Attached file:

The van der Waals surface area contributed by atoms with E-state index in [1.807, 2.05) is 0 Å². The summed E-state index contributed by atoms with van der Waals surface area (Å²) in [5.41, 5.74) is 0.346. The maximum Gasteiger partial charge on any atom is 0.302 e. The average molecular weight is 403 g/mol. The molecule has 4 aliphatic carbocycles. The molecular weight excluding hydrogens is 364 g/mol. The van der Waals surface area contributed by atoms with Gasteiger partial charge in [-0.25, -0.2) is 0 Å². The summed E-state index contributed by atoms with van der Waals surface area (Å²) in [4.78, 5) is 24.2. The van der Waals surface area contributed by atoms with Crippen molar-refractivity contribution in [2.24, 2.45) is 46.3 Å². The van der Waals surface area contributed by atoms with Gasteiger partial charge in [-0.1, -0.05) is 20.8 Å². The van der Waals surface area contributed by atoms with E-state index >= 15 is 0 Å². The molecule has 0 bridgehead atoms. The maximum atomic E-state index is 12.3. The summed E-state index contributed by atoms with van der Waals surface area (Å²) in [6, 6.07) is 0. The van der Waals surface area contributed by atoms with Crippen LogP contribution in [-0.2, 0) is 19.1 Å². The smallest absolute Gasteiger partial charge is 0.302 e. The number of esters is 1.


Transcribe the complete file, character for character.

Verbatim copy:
The van der Waals surface area contributed by atoms with E-state index in [1.807, 2.05) is 0 Å². The summed E-state index contributed by atoms with van der Waals surface area (Å²) in [5.41, 5.74) is 0.346. The maximum Gasteiger partial charge on any atom is 0.302 e. The average molecular weight is 403 g/mol. The molecule has 4 aliphatic carbocycles. The molecular weight excluding hydrogens is 364 g/mol. The van der Waals surface area contributed by atoms with Gasteiger partial charge in [-0.25, -0.2) is 0 Å². The summed E-state index contributed by atoms with van der Waals surface area (Å²) in [4.78, 5) is 24.2. The van der Waals surface area contributed by atoms with Crippen molar-refractivity contribution in [2.24, 2.45) is 46.3 Å². The van der Waals surface area contributed by atoms with Gasteiger partial charge in [-0.1, -0.05) is 20.8 Å². The van der Waals surface area contributed by atoms with E-state index >= 15 is 0 Å². The molecule has 0 bridgehead atoms. The maximum atomic E-state index is 12.3. The summed E-state index contributed by atoms with van der Waals surface area (Å²) in [6, 6.07) is 0. The van der Waals surface area contributed by atoms with Crippen LogP contribution in [-0.2, 0) is 19.1 Å². The smallest absolute Gasteiger partial charge is 0.302 e. The number of esters is 1.